Bush works to complete new war plan
Bush is considering sending up to 20,000 more troops, military officials say.
WASHINGTON (AP) -- President Bush worked Saturday to finish his new war plan that could send as many as 20,000 additional U.S. troops to Iraq and provide more money for jobs and reconstruction programs.
In Washington, Bush, who will announce his plan as early as Wednesday, held discussions with his national security advisers and then headed out of the White House for a bike ride. In Baghdad, Iraqi Prime Minister Nouri al-Maliki announced that Iraqi forces would launch a new effort to wrest control of neighborhoods in the capital from Sunni insurgents and Shiite death squads.
Military officials say Bush is considering sending two to five brigades -- up to 20,000 troops -- to help tamp down violence that is preventing political reconciliation and rebuilding efforts in Iraq. The idea of a troop buildup is getting a cool reception on Capitol Hill and from some military leaders who claim there is no military solution to the problems in Iraq where 140,000 troops already are deployed.
"Based on the advice of current and former military leaders, we believe this tactic would be a serious mistake," Senate Majority Leader Harry Reid said in the Democratic radio address Saturday. Instead, Reid and House Speaker Nancy Pelosi want Bush to begin pulling troops out in four to six months.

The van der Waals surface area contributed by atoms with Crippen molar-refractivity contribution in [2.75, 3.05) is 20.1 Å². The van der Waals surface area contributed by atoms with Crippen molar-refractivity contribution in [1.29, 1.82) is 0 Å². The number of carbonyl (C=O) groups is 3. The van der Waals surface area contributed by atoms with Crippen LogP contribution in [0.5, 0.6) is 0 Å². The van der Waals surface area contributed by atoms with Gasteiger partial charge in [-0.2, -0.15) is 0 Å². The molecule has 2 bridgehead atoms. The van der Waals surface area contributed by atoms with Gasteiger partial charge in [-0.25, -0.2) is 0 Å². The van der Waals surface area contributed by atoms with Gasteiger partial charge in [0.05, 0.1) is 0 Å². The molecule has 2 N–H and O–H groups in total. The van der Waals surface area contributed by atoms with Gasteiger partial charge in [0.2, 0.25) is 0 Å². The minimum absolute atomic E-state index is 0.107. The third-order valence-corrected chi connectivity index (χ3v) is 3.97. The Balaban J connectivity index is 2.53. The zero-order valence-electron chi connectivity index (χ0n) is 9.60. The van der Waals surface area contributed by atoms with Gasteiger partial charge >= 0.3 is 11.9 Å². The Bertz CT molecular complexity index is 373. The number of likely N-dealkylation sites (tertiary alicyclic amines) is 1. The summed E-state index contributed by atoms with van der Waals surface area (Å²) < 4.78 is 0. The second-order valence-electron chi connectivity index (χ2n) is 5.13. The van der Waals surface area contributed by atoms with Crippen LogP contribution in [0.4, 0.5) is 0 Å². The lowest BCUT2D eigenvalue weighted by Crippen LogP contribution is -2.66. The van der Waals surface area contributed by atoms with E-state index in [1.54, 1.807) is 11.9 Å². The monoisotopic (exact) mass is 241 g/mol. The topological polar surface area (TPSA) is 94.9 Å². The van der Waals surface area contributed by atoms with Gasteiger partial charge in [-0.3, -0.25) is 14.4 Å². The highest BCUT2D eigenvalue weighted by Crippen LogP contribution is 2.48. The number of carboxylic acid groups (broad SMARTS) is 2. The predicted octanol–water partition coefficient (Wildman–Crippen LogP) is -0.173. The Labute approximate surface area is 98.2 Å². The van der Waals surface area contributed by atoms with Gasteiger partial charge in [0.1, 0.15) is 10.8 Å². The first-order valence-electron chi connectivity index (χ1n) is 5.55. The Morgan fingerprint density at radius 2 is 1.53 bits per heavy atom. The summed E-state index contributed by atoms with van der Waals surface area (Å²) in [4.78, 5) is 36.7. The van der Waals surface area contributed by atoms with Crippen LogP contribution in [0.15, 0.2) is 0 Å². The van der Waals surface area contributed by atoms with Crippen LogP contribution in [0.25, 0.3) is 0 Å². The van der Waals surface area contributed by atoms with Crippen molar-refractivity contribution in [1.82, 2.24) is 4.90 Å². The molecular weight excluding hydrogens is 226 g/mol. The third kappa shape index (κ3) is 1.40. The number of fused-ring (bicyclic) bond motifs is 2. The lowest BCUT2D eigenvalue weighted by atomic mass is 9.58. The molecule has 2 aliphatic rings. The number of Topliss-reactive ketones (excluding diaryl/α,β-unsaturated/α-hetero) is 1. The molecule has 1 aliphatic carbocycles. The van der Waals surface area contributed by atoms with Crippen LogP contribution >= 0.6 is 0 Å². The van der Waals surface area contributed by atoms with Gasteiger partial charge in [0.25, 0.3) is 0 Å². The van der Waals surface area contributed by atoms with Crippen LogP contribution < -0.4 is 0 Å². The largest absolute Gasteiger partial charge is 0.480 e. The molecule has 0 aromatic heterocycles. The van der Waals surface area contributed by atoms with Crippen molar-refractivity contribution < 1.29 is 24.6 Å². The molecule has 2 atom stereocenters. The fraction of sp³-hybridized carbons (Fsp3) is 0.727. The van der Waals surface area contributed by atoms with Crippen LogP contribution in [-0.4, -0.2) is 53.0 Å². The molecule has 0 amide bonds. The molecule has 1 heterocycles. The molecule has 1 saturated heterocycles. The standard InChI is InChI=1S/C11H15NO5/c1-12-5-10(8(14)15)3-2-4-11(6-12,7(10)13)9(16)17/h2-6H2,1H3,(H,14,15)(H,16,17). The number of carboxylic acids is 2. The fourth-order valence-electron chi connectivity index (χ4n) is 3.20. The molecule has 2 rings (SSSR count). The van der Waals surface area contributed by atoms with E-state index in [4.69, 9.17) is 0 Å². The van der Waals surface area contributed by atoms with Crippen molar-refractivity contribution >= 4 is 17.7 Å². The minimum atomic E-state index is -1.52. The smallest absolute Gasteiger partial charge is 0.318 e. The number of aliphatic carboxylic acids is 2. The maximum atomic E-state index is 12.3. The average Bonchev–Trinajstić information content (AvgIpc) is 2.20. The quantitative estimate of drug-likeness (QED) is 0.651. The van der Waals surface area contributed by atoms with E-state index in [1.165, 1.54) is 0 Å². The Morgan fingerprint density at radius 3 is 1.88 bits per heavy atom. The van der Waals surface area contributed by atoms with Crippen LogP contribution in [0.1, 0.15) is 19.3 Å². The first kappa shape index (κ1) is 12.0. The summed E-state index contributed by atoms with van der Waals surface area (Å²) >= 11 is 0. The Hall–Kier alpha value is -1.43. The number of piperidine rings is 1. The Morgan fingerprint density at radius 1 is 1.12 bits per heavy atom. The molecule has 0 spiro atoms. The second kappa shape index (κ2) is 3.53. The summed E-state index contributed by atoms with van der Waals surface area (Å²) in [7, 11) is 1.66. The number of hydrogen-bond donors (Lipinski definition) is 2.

"Our troops and their families have already sacrificed a great deal for Iraq," Reid said. "They have done their part. It's time for the Iraqis to do their part."
Some military officials, familiar with the discussions, say Bush could initially dispatch 8,000 to 10,000 new troops to Baghdad, and possibly Anbar province, and leave himself the option of sending more later if security doesn't improve.
Sen. John McCain, R-Ariz., and Sen. Joseph Lieberman, I-Conn., say that, at a minimum, an additional three to five brigades should be sent to Baghdad and one more to Anbar province. About 3,500 to 4,000 troops are in a brigade.
Most of the discussion about Bush's new plan has focused on U.S. troop strength, but the strategy he will unveil also will address political and economic issues. "The clear, hold and build counterinsurgency strategy requires a focus on all three," White House counselor Dan Bartlett said. "Our strategy will reflect that point."
Military analysts say Army Lt. Gen. Peter Chiarelli, who recently finished his tour as the No. 2 general in Iraq, has recommended a short-term jobs program.
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